ABOUT 1.8m children are expected to be vaccinated next year, the Ministry of Health and Social Welfare has said. The Ministry's Immunization and Vaccine Development Programme Manager, Dr Dafrassa Lyimo, told the 'Daily News' that the move is aimed at reducing deaths among children under five years.
"We understand that vaccinations prevent diseases and can prevent the death of our children. We are expecting to vaccinate 1.8 million children next year, starting from January 2013," she said. According to Dr Lyimo, they have been preparing for this programme over the last 18 months, after presenting their proposal in 2009.
About 20 per cent of children, who are in need of vaccinations, never get them. This could be because the services provided are not easily accessible to those requiring it or they are not getting the correct information in time. It could also be because of a literacy problem within the communities.
Dr Lyimo said that the ministry was not pleased with this situation and is always looking for ways to address the situation. At a one-day seminar in Dar es Salaam on Tuesday, Dr Lyimo told journalists that two vaccines, Pneumococcal and Rotavirus, will prevent the spread of certain diseases in children. "Today we had a seminar for media practitioners.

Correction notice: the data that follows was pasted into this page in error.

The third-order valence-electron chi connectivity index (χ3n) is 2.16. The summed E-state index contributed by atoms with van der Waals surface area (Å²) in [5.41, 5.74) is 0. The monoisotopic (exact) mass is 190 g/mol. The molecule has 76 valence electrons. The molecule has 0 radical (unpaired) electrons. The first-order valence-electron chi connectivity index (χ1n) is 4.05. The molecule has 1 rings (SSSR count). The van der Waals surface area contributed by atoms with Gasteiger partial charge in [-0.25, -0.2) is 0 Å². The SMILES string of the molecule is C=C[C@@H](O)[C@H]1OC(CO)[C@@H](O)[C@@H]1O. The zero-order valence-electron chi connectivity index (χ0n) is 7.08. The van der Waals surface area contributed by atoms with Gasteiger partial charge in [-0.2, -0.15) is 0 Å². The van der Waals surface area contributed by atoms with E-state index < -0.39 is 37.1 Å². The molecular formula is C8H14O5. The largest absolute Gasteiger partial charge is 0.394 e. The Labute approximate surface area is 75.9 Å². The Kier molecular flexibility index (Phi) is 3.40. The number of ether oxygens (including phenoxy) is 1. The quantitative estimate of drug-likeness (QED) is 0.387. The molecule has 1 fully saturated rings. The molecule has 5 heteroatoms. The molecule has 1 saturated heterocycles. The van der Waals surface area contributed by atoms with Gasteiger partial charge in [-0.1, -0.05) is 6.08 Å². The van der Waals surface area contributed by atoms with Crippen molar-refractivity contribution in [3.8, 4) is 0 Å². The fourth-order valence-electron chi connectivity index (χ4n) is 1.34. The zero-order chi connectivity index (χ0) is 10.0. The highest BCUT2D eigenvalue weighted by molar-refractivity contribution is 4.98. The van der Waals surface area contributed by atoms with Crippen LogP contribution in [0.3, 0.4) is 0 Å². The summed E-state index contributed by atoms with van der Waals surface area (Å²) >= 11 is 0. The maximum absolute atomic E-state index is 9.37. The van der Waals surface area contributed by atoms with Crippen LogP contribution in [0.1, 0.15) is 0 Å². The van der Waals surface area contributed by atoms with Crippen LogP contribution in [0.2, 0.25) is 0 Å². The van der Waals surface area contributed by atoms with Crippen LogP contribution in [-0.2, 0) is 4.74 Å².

We want them to know the concepts of the immunization services in Tanzania. "This way they will be able to write relevant information correctly, which will make sure the community understands the right concepts of what we mean when we talk about vaccinations," Dr Lyimo explained.
She also explained that Pneumococcal was the single largest cause of death in children world-wide, with those less than two years of age being most at risk. Rotavirus, she added, is a diarrhoeal disease caused by a virus called rotavirus, which infects the gastro-intestinal track.
The Programme Information Officer, Dr Ibrahim Maduhu, told the 'Daily News' the vaccines were imported through UNICEF, who are the procurement agent on behalf of the ministry, after being prequalified by the World Health Organisation (WHO).